Kajri Jain

Professor, Department of Visual Studies, UTM & History of Art, UTSG
Centre for South Asian Studies at the Asian Institute

Location

CCT 3053, UTM/SS6030A, Sidney Smith Hall, UTSG



Biography

Professor Jain is interested in how the efficacies, affects, and values associated with images arise not only from what goes on within the picture-frame but also from the production, circulation, and deployments of images as material objects. She therefore finds it useful to bring ethnographic sensibilities and methods to the study of images. Her work on popular images in modern and contemporary India encompasses the bazaar icons known as “calendar art;” monumental statues; theme parks; and representations of “nature” in temples, gardens, zoos, and popular cinema. It has largely focused on a vernacular business ethos where religion has been the primary site for adopting new media and expressive techniques.

The unfinished business between images, religion, politics, and commerce troubles the legacies of European Romanticism and secular modernism that underpin much of our thinking about the aesthetic. So while Prof. Jain’s teaching is often based on South Asian materials, her courses take a postcolonial/decolonizing and transcultural approach to interrogating the disciplinary assumptions of art history, cinema studies, and visual studies. These critical perspectives also inform her writing on questions of method in art history, and on contemporary art in India and elsewhere. For instance, a recent strand in her work proceeds from the sensorium of caste and untouchability to trouble the universality of vision as the hegemonic sense, and the attendant celebration of touch and the haptic.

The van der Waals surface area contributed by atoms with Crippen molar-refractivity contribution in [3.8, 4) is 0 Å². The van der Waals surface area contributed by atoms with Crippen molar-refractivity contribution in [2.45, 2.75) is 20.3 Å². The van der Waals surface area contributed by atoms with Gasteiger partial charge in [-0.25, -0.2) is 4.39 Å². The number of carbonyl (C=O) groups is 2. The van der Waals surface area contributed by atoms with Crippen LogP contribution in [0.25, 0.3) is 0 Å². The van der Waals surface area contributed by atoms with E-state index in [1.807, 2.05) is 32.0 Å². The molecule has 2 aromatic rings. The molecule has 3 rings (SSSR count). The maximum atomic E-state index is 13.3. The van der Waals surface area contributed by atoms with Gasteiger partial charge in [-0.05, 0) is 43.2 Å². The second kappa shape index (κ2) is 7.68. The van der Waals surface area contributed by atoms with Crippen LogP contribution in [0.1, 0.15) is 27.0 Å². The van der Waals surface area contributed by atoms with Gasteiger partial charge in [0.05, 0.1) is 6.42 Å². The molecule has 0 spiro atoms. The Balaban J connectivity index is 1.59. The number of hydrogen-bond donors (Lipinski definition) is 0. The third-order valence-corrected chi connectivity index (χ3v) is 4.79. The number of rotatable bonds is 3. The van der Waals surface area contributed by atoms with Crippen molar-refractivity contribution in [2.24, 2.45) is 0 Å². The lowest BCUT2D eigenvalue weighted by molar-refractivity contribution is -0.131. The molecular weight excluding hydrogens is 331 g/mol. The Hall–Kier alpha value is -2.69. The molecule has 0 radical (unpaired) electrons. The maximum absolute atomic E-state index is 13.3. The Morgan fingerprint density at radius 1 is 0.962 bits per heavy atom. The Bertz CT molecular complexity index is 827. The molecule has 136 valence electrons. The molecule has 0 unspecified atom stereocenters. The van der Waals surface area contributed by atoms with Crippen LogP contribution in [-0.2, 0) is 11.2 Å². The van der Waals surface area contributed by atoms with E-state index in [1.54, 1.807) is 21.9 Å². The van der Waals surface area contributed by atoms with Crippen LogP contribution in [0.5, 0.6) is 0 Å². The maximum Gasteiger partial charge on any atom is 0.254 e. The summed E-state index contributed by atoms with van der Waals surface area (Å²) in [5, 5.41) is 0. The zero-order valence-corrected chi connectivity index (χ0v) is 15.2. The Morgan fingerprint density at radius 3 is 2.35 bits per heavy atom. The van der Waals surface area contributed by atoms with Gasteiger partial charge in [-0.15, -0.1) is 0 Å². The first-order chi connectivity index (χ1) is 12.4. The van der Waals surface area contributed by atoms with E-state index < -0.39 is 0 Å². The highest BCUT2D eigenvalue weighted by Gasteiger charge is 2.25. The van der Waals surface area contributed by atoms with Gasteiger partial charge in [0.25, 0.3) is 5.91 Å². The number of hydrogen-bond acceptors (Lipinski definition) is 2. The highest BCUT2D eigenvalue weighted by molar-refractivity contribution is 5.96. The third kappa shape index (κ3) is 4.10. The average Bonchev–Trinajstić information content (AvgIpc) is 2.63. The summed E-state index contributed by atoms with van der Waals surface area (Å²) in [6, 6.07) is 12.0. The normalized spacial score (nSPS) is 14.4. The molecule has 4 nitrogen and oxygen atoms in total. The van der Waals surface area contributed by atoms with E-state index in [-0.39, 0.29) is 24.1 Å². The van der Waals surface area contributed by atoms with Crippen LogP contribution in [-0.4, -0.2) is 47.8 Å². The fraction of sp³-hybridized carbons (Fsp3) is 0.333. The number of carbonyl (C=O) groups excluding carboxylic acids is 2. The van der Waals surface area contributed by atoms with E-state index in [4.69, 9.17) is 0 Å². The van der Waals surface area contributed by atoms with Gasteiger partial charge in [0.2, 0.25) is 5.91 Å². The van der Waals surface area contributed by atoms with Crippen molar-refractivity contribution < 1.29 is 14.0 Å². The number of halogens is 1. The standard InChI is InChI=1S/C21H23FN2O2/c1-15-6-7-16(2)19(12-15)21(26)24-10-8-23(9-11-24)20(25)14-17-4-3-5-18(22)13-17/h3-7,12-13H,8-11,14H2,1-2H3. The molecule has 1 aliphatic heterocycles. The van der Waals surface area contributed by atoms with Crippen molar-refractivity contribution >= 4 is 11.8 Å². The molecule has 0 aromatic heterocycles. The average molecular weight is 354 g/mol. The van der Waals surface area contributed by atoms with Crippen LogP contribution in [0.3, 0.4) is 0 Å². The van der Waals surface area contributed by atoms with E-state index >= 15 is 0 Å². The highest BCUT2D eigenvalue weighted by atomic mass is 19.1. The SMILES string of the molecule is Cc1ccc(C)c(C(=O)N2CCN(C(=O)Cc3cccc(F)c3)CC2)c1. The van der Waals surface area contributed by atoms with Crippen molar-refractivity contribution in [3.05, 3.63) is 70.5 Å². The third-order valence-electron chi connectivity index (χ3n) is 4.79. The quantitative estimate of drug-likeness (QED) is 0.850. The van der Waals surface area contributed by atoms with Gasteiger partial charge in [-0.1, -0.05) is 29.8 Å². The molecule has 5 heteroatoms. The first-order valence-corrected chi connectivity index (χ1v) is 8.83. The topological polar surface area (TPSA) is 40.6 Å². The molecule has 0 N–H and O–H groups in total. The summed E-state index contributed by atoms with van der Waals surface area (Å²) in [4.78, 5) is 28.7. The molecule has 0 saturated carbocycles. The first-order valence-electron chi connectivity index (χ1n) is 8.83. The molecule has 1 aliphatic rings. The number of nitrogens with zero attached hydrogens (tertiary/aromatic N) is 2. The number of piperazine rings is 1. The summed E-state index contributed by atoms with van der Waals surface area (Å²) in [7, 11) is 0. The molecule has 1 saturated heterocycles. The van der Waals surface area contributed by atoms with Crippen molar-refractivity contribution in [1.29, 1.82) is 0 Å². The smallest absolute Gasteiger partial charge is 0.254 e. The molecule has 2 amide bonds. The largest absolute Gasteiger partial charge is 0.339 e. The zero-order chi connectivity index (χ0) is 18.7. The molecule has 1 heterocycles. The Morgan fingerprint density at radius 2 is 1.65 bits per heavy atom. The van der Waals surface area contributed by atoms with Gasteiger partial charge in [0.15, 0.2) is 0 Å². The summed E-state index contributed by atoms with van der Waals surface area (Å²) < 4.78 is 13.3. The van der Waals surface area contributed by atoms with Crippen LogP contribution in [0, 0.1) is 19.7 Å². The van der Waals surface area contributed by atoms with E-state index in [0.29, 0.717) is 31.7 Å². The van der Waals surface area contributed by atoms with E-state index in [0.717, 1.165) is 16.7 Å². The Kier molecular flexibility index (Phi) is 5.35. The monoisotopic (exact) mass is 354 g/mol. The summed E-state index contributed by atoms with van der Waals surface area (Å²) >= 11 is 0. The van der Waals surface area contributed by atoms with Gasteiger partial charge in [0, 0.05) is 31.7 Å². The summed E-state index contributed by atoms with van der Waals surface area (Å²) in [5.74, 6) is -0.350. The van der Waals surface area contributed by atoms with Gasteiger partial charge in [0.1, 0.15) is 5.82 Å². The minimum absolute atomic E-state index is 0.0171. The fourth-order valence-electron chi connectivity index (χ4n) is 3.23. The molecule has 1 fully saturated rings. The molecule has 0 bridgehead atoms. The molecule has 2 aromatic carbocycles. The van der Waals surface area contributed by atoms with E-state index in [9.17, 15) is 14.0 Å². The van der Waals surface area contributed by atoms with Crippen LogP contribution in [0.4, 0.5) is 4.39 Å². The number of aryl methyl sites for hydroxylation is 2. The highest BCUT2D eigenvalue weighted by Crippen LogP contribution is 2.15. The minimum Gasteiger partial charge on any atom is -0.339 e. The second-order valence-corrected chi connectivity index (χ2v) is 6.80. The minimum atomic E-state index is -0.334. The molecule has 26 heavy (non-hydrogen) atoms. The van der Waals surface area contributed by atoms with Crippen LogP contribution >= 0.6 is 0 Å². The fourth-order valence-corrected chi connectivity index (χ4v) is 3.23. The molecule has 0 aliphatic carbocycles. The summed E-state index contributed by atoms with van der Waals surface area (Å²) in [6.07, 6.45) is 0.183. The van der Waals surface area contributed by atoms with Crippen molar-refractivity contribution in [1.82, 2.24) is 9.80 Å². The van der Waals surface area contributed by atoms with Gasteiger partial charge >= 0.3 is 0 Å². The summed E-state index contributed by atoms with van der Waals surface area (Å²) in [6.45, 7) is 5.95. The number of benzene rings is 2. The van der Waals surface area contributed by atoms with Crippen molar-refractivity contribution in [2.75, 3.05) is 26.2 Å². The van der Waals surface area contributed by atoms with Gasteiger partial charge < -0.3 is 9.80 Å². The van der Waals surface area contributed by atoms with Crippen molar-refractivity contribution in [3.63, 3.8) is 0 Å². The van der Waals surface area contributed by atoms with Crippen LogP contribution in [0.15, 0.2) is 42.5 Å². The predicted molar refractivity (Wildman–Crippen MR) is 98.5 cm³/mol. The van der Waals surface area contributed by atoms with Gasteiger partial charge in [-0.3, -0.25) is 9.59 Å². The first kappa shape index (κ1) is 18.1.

Prof. Jain’s current book project, tentatively titled Nature in the Time of the Gods, is intended as the third in a trilogy of monographs about contemporary Indian images. It asks what vernacular images and spaces in India might tell us about how ideas of nature are mobilized— or come to grief— in the post-reform Indian public sphere. What can these sites tell us about aesthetic or moral-ethical values that sit in tension with modern artistic traditions predicated on our separation from nature and the sublimation of the sacred into art? What happens to nature in an expressive context where religious images are still efficacious, and where Romanticism arrived with colonialism rather than responding directly to the Industrial Revolution?

Cross-Appointments

Cinema Studies Institute
Department for the Study of Religion

Research Interests

Image-cultures in modern India
Postcolonial/decolonizing approaches to aesthetics and politics
Religion and media
Conceptions and representations of “nature” in South Asia

Education

PhD, University of Sydney, Art History and Theory
MA, University of Sydney, Art History and Theory
PEP, National Institute of Design, Ahmedabad, Visual Communication

Selected Publications

Books

In progress: Nature in the Time of the Gods.

Gods in the Time of Democracy, Durham: Duke University Press, 2021.

Gods in the Bazaar, Durham: Duke University Press, 2007.

Articles and Chapters

In Press

Keyword entry on “Bazaar” in Bioscope: South Asian Screen Studies, forthcoming 2021.